Hammond had steadily worked early in his Army career with an eye to the future – taking advantage of the G.I. Bill to earn an associate’s degree. After receiving a medical discharge from the Army, he felt as if his planned trajectory was grounded.
It was then that Hammond reconnected with MCH and received encouragement from MCH staff to pursue a bachelor’s degree.
“After being medically discharged from the Army, I felt lost and without a purpose,” he admitted. “Getting my education helped bring that purpose.
“I have a lot of good memories of the Home,” he said. “It had been about 13 years since we had been back, but the message was still ‘We are here for you.’”
Hammond continued his studies with the assistance of scholarship funds from MCH, made possible by generous benefactors committed to helping MCH alumni pursue higher education. He earned his bachelor’s degree from the University of Phoenix as a member of the National Criminal Justice Honors Society and in the fall of 2017 earned a Master of Science in Criminal Justice from Liberty University.
Within four months of graduating, Hammond was hired at Killeen High School to teach six classes in the Criminal Justice track. Through the classes he teaches, Hammond said he tries to show the young people what it takes to have a career in criminal justice, firefighting, nursing or as an EMT, and the honor associated with the roles.
Several times a semester, Hammond takes his students to the Bell County jail and courts to see cases firsthand. Sometimes, the students will see people in jail or on the court docket that they know personally. That can be eye-opening, he said.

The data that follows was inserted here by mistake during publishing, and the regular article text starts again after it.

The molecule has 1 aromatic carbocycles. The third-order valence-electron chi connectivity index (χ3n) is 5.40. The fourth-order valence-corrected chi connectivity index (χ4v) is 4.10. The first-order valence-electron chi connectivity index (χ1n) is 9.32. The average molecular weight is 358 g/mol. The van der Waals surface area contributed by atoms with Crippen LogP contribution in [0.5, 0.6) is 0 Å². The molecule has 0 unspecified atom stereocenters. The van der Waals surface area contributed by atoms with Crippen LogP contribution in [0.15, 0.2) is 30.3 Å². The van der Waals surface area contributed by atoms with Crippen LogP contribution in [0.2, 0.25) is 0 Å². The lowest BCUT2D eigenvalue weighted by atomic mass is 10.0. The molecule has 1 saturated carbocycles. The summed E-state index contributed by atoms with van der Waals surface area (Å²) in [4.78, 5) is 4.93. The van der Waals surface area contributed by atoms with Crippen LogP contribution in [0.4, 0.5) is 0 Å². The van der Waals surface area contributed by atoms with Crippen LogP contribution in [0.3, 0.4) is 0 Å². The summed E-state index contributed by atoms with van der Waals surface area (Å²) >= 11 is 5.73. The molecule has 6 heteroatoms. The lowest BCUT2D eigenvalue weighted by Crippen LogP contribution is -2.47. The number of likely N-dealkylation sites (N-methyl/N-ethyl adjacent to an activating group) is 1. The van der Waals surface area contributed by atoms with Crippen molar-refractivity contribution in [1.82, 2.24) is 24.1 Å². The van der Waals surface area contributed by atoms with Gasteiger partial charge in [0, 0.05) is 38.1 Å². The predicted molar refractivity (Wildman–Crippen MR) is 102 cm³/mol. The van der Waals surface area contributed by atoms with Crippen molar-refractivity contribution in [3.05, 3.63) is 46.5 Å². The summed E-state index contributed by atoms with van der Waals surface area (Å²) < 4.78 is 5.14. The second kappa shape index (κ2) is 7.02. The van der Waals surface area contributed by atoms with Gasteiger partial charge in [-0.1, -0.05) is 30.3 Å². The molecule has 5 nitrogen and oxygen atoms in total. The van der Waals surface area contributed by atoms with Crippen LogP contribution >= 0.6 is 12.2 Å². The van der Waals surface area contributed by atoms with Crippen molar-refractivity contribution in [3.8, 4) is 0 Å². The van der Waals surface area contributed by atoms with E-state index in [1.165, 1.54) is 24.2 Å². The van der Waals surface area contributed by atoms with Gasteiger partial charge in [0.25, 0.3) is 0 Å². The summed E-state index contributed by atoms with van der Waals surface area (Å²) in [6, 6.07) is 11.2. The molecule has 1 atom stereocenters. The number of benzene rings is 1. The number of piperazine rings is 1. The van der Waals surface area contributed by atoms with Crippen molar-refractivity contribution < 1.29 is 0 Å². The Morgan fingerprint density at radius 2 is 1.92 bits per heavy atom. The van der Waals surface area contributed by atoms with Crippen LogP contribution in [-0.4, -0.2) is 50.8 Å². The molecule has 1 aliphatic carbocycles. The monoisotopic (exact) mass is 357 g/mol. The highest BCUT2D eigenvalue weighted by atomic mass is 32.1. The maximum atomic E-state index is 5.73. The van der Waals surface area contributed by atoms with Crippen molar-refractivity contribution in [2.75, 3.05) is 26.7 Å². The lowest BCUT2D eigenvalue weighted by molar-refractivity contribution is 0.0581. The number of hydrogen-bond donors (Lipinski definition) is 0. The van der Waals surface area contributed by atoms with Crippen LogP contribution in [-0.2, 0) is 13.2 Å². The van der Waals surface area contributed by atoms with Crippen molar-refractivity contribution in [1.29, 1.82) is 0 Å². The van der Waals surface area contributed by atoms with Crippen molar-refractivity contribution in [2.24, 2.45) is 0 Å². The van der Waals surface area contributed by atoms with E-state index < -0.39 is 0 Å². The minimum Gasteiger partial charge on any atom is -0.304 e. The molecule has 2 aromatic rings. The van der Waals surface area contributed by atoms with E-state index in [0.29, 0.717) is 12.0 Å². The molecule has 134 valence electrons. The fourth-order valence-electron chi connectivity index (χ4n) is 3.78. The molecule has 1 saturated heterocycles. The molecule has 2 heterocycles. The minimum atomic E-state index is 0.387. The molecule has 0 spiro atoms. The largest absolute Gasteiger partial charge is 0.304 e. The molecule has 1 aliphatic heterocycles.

“It’s difficult to get an adult to change their mind, but it can be even harder with kids,” Hammond said. “To see a lightbulb come on – when the truth shines in – is a great moment.”
Hammond said he calls upon his experiences and knowledge from the military and also from MCH in his daily interactions with students.
“I know abuse,” he said. “I know what it’s like to be abandoned. I was dropped off at MCH by my mom. The kids in this high school need teachers and grownups speaking into their lives just like I did when I was at MCH. I’ve got troubled kids in my classes; kids who are in foster care. When we talk about issues in the criminal justice classes like crime and domestic violence, it’s real.
“The difference that was made for me is that I was accepted by people I didn’t know and I was cared for and loved,” he said. “I care for these kids. I want their experiences to be positive.”
Hammond said that in a way, this is his “thank you” to MCH for caring for him as a youth and for walking beside him at different stages of life. Today, Hammond serves as president of the MCH Alumni Association.
“I would tell the young people at MCH today that even if life hasn’t gone the way you’ve wanted it to so far, there’s still a lot of love for you and MCH will always be there for you,” Hammond said. “MCH will have your back to help you get to where you need to be – in the world and in Christ.
“I sit here today pouring into kids’ lives because of MCH,” he said. “MCH made it possible for me to do what I love to do.”